One thought on “Industrialized nations’ greenhouse gas emissions dipped in 2011”

  1. Industrial societies have stable and even declining populations. Recently we also have stable or declining economies as well. Our energy use is probably about at its peak per person, although I could be wrong about that, and we continue to get more value out of each unit of energy. As a proxy for energy efficiency, then, declining CO2 can be a good marker. It’s not a goal in itself because it is too small a driver of climate to spend a Zimbabwean dollar on it.
    Developing nations have low CO2 output per person, although their CO2 per unit of value is often quite high. They often use low-efficiency fuels like wood, grass and dung. Such fuels are CO2 intensive, which doesn’t matter, but also put out serious pollution and immediate toxins like CO.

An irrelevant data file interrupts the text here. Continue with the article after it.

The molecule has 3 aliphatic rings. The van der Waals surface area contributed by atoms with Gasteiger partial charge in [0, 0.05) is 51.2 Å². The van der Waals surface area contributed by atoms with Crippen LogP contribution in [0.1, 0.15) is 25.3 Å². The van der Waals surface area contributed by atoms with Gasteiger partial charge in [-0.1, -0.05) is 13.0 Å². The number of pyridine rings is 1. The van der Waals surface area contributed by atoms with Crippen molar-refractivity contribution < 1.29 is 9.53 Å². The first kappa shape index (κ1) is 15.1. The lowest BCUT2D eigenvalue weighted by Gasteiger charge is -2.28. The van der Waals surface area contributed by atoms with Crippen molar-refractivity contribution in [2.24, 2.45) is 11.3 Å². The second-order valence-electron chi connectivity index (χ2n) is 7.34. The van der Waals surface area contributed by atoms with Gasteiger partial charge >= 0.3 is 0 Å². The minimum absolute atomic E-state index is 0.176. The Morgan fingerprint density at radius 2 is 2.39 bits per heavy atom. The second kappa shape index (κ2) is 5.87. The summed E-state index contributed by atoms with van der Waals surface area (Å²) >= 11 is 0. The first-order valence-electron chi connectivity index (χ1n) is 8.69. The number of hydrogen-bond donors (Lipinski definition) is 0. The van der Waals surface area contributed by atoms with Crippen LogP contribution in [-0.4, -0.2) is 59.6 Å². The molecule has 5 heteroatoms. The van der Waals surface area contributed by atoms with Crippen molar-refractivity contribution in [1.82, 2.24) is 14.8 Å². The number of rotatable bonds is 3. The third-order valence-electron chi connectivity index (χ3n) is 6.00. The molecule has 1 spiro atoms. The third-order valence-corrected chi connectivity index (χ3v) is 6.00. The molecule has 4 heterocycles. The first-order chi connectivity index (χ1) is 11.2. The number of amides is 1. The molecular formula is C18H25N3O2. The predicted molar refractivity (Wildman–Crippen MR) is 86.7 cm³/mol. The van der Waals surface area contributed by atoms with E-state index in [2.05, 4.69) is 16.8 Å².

As these societies become more affluent, and we ask Providence that it should happen, they’ll use more energy and produce more CO2, of course. A more important point will be if they increase value faster than they do energy use. If they increase the value from each unit of energy, they will bring their people out of poverty. At this stage, then, increased CO2 from especially China and India marks improved standards of living for those who need it most.
    Freedom at home will do developing countries the most good. Heaven only knows how well China and India will do if they are ever really free. I hope we live to find out.

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